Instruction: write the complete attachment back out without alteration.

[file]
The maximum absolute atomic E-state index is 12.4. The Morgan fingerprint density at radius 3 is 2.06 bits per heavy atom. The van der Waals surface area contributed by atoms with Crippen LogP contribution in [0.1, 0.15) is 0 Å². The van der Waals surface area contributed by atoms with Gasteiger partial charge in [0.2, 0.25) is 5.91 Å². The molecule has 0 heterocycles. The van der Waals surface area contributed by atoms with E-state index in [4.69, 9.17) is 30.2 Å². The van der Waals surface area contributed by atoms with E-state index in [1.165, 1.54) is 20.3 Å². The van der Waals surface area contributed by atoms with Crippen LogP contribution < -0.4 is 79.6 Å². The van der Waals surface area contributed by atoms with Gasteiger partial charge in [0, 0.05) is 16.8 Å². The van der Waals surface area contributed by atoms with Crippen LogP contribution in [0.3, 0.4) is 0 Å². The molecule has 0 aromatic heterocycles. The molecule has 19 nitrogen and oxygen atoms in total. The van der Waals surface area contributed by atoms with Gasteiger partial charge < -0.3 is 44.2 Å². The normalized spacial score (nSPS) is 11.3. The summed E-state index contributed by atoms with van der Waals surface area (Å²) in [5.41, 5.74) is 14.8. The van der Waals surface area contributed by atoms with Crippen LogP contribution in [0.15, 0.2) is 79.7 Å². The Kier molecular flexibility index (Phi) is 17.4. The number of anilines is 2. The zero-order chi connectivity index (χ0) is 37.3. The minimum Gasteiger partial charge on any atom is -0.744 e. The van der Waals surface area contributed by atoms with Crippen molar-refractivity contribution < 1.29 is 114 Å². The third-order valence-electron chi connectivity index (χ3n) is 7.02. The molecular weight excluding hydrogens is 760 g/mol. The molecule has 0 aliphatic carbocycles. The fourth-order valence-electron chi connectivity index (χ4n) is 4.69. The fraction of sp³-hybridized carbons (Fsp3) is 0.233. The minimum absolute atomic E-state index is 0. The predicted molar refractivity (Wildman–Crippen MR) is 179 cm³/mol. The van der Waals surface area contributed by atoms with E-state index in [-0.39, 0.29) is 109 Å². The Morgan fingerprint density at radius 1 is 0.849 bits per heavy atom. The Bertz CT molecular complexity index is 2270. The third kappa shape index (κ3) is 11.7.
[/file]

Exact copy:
The maximum absolute atomic E-state index is 12.4. The Morgan fingerprint density at radius 3 is 2.06 bits per heavy atom. The van der Waals surface area contributed by atoms with Crippen LogP contribution in [0.1, 0.15) is 0 Å². The van der Waals surface area contributed by atoms with Gasteiger partial charge in [0.2, 0.25) is 5.91 Å². The molecule has 0 heterocycles. The van der Waals surface area contributed by atoms with E-state index in [4.69, 9.17) is 30.2 Å². The van der Waals surface area contributed by atoms with E-state index in [1.165, 1.54) is 20.3 Å². The van der Waals surface area contributed by atoms with Crippen LogP contribution < -0.4 is 79.6 Å². The van der Waals surface area contributed by atoms with Gasteiger partial charge in [0, 0.05) is 16.8 Å². The van der Waals surface area contributed by atoms with Crippen LogP contribution in [0.3, 0.4) is 0 Å². The molecule has 0 aromatic heterocycles. The molecule has 19 nitrogen and oxygen atoms in total. The van der Waals surface area contributed by atoms with Gasteiger partial charge < -0.3 is 44.2 Å². The normalized spacial score (nSPS) is 11.3. The summed E-state index contributed by atoms with van der Waals surface area (Å²) in [5.41, 5.74) is 14.8. The van der Waals surface area contributed by atoms with Crippen LogP contribution in [0.15, 0.2) is 79.7 Å². The Kier molecular flexibility index (Phi) is 17.4. The number of anilines is 2. The zero-order chi connectivity index (χ0) is 37.3. The minimum Gasteiger partial charge on any atom is -0.744 e. The van der Waals surface area contributed by atoms with Crippen molar-refractivity contribution < 1.29 is 114 Å². The third-order valence-electron chi connectivity index (χ3n) is 7.02. The molecular weight excluding hydrogens is 760 g/mol. The molecule has 0 aliphatic carbocycles. The fourth-order valence-electron chi connectivity index (χ4n) is 4.69. The fraction of sp³-hybridized carbons (Fsp3) is 0.233. The minimum absolute atomic E-state index is 0. The predicted molar refractivity (Wildman–Crippen MR) is 179 cm³/mol. The van der Waals surface area contributed by atoms with E-state index in [-0.39, 0.29) is 109 Å². The Morgan fingerprint density at radius 1 is 0.849 bits per heavy atom. The Bertz CT molecular complexity index is 2270. The third kappa shape index (κ3) is 11.7.